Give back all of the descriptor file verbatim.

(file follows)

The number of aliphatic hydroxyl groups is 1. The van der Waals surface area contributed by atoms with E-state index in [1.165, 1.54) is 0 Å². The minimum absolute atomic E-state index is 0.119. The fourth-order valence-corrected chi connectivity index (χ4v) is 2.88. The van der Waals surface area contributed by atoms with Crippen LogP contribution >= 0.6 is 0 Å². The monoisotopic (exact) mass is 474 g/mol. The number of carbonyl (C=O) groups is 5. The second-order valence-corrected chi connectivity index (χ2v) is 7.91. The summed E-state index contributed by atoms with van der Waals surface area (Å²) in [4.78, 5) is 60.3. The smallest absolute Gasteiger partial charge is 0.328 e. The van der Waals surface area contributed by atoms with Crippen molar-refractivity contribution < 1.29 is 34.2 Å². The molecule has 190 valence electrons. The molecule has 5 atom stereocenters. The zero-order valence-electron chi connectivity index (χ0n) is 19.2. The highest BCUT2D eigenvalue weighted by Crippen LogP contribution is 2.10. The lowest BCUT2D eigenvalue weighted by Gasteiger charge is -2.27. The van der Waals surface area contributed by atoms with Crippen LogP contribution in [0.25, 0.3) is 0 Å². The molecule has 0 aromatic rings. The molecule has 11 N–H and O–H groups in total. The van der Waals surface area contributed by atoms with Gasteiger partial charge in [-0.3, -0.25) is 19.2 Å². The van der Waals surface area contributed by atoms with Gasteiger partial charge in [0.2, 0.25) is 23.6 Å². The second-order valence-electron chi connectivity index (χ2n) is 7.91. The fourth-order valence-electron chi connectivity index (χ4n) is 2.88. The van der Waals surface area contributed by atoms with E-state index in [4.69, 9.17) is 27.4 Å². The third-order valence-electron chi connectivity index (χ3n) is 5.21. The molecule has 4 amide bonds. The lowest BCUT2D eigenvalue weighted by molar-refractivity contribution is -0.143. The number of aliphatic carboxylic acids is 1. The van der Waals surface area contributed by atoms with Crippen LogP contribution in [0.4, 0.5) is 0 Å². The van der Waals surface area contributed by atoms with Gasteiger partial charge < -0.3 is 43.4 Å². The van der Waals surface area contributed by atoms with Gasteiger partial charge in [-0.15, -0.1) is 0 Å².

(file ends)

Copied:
The number of aliphatic hydroxyl groups is 1. The van der Waals surface area contributed by atoms with E-state index in [1.165, 1.54) is 0 Å². The minimum absolute atomic E-state index is 0.119. The fourth-order valence-corrected chi connectivity index (χ4v) is 2.88. The van der Waals surface area contributed by atoms with Crippen LogP contribution >= 0.6 is 0 Å². The monoisotopic (exact) mass is 474 g/mol. The number of carbonyl (C=O) groups is 5. The second-order valence-corrected chi connectivity index (χ2v) is 7.91. The summed E-state index contributed by atoms with van der Waals surface area (Å²) in [4.78, 5) is 60.3. The smallest absolute Gasteiger partial charge is 0.328 e. The van der Waals surface area contributed by atoms with Crippen molar-refractivity contribution < 1.29 is 34.2 Å². The molecule has 190 valence electrons. The molecule has 5 atom stereocenters. The zero-order valence-electron chi connectivity index (χ0n) is 19.2. The highest BCUT2D eigenvalue weighted by Crippen LogP contribution is 2.10. The lowest BCUT2D eigenvalue weighted by Gasteiger charge is -2.27. The van der Waals surface area contributed by atoms with Crippen LogP contribution in [0.25, 0.3) is 0 Å². The molecule has 0 aromatic rings. The molecule has 11 N–H and O–H groups in total. The van der Waals surface area contributed by atoms with Gasteiger partial charge in [-0.3, -0.25) is 19.2 Å². The van der Waals surface area contributed by atoms with Gasteiger partial charge in [0.2, 0.25) is 23.6 Å². The second-order valence-electron chi connectivity index (χ2n) is 7.91. The fourth-order valence-electron chi connectivity index (χ4n) is 2.88. The van der Waals surface area contributed by atoms with E-state index in [4.69, 9.17) is 27.4 Å². The third-order valence-electron chi connectivity index (χ3n) is 5.21. The molecule has 4 amide bonds. The lowest BCUT2D eigenvalue weighted by molar-refractivity contribution is -0.143. The number of aliphatic carboxylic acids is 1. The van der Waals surface area contributed by atoms with Crippen LogP contribution in [0.4, 0.5) is 0 Å². The van der Waals surface area contributed by atoms with Gasteiger partial charge < -0.3 is 43.4 Å². The van der Waals surface area contributed by atoms with Gasteiger partial charge in [-0.15, -0.1) is 0 Å².